Turkish Journal of Zoology




The shell of a freshwater mussel (Mollusca: Bivalvia) is a composite biological material that plays an active role in maintaining ecosystem services. Mussel shells have variable structures both within and between species. In this study, the structural and biological characteristics of the shells of Potomida semirugata and Leguminaia wheatleyi were investigated in order to use freshwater mussel shells as a biological material. Close observation of the microstructure of the shells of the two common freshwater bivalves revealed a variation in construction from the outer periostracum to the inner nacreous layer. In P. semirugata, a polygonal arrangement with columnar prisms of different sizes was observed more significantly. In L. wheatleyi the prismatic columns are oval and irregularly polygonal. The nacreous layers of P. semirugata, in which the individual aragonite layers are horizontally overlapped, are more uniformly distributed. The overlapping of the aragonite sheets in L. wheatleyi is more irregular. The presence of calcium carbonate (CaCO$_{3}$) in the shells was confirmed by the identification of the characteristic carbonate bands at 701.9, 713.5, and 865.8 cm$^{-1}$. This information was used to classify and distinguish the different layers of the shells, allowing interspecific comparisons and variations in the different layers. The results clearly showed that shell samples were highly biocompatible and nontoxic compared to the control group. This finding suggests that these materials have promising potential for use in various biomedical applications where biocompatibility is a critical factor. The results indicated that the shells of the freshwater bivalves P. semirugata and L. wheatleyi are biological materials with potential multiple applications for human well-being and environmental quality.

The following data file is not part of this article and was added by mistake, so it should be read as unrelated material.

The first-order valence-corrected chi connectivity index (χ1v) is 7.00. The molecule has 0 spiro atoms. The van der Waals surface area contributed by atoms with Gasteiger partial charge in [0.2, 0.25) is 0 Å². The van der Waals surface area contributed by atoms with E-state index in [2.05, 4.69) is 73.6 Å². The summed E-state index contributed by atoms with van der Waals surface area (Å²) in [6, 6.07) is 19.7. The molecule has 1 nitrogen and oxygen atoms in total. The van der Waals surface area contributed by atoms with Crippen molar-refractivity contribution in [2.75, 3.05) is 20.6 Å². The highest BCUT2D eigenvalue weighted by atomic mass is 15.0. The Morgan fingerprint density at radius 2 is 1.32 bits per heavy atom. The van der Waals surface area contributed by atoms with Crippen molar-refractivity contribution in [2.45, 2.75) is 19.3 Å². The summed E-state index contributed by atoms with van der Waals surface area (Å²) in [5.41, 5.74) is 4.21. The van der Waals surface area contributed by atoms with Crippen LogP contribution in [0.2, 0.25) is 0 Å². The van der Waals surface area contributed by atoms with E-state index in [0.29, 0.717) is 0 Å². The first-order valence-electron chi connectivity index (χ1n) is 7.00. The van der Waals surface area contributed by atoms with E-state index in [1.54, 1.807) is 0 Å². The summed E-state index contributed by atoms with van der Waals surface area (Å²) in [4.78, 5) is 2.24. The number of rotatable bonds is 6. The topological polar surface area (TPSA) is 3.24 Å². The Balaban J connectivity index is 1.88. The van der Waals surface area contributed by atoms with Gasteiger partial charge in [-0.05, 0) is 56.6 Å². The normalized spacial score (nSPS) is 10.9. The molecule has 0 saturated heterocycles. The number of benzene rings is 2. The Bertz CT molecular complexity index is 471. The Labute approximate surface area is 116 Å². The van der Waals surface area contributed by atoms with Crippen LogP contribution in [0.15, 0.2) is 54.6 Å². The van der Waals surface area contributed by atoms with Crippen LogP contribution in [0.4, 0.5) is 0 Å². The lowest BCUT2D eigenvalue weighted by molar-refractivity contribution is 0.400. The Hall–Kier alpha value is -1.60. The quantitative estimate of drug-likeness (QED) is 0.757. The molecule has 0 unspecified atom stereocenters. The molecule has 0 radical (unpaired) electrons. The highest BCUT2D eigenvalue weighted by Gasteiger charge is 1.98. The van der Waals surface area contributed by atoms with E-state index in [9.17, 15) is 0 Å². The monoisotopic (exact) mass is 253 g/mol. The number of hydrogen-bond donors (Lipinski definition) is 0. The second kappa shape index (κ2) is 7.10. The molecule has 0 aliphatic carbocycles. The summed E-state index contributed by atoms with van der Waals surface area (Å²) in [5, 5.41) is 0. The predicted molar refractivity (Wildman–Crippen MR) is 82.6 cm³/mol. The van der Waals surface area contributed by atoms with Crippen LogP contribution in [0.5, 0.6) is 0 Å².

Calcification, freshwater bivalve, biomineralization, biological material, nacre, scanning electron microscope

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